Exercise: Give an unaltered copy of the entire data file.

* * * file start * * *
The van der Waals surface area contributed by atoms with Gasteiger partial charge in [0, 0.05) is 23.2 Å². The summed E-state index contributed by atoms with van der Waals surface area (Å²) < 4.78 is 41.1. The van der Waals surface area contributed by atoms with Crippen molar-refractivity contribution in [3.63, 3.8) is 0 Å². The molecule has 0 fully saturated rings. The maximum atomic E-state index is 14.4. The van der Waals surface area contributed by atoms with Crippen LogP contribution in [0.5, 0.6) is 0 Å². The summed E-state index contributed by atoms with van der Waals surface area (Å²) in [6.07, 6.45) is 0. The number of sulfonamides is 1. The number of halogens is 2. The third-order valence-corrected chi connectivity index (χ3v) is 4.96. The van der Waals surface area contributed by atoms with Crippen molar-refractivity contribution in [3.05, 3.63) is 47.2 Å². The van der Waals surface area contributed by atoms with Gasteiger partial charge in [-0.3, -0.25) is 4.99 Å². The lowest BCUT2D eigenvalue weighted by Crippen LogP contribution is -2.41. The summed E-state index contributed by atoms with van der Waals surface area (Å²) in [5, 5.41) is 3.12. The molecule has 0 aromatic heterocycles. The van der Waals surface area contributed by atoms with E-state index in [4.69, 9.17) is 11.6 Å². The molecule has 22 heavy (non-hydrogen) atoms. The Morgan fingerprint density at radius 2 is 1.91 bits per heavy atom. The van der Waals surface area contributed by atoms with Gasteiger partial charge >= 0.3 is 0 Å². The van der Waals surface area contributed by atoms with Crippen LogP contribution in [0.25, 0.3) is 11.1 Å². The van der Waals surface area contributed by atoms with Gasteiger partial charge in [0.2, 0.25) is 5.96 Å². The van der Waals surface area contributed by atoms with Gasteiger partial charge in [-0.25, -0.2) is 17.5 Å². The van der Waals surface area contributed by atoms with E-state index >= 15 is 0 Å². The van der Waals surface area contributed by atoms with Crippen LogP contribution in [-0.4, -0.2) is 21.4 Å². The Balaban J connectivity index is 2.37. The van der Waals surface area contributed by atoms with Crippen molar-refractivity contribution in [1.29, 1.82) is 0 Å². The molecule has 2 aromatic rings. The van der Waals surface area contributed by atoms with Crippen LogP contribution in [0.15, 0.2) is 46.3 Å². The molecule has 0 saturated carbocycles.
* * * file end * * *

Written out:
The van der Waals surface area contributed by atoms with Gasteiger partial charge in [0, 0.05) is 23.2 Å². The summed E-state index contributed by atoms with van der Waals surface area (Å²) < 4.78 is 41.1. The van der Waals surface area contributed by atoms with Crippen molar-refractivity contribution in [3.63, 3.8) is 0 Å². The molecule has 0 fully saturated rings. The maximum atomic E-state index is 14.4. The van der Waals surface area contributed by atoms with Crippen LogP contribution in [0.5, 0.6) is 0 Å². The summed E-state index contributed by atoms with van der Waals surface area (Å²) in [6.07, 6.45) is 0. The number of sulfonamides is 1. The number of halogens is 2. The third-order valence-corrected chi connectivity index (χ3v) is 4.96. The van der Waals surface area contributed by atoms with Crippen molar-refractivity contribution in [3.05, 3.63) is 47.2 Å². The van der Waals surface area contributed by atoms with Gasteiger partial charge in [-0.3, -0.25) is 4.99 Å². The lowest BCUT2D eigenvalue weighted by Crippen LogP contribution is -2.41. The summed E-state index contributed by atoms with van der Waals surface area (Å²) in [5, 5.41) is 3.12. The molecule has 0 aromatic heterocycles. The van der Waals surface area contributed by atoms with E-state index in [4.69, 9.17) is 11.6 Å². The molecule has 22 heavy (non-hydrogen) atoms. The Morgan fingerprint density at radius 2 is 1.91 bits per heavy atom. The van der Waals surface area contributed by atoms with Gasteiger partial charge >= 0.3 is 0 Å². The van der Waals surface area contributed by atoms with Crippen LogP contribution in [0.25, 0.3) is 11.1 Å². The van der Waals surface area contributed by atoms with Gasteiger partial charge in [0.2, 0.25) is 5.96 Å². The van der Waals surface area contributed by atoms with Gasteiger partial charge in [-0.25, -0.2) is 17.5 Å². The van der Waals surface area contributed by atoms with E-state index >= 15 is 0 Å². The van der Waals surface area contributed by atoms with Crippen LogP contribution in [-0.4, -0.2) is 21.4 Å². The Balaban J connectivity index is 2.37. The van der Waals surface area contributed by atoms with Crippen molar-refractivity contribution in [1.29, 1.82) is 0 Å². The molecule has 2 aromatic rings. The van der Waals surface area contributed by atoms with Crippen LogP contribution in [0.15, 0.2) is 46.3 Å². The molecule has 0 saturated carbocycles.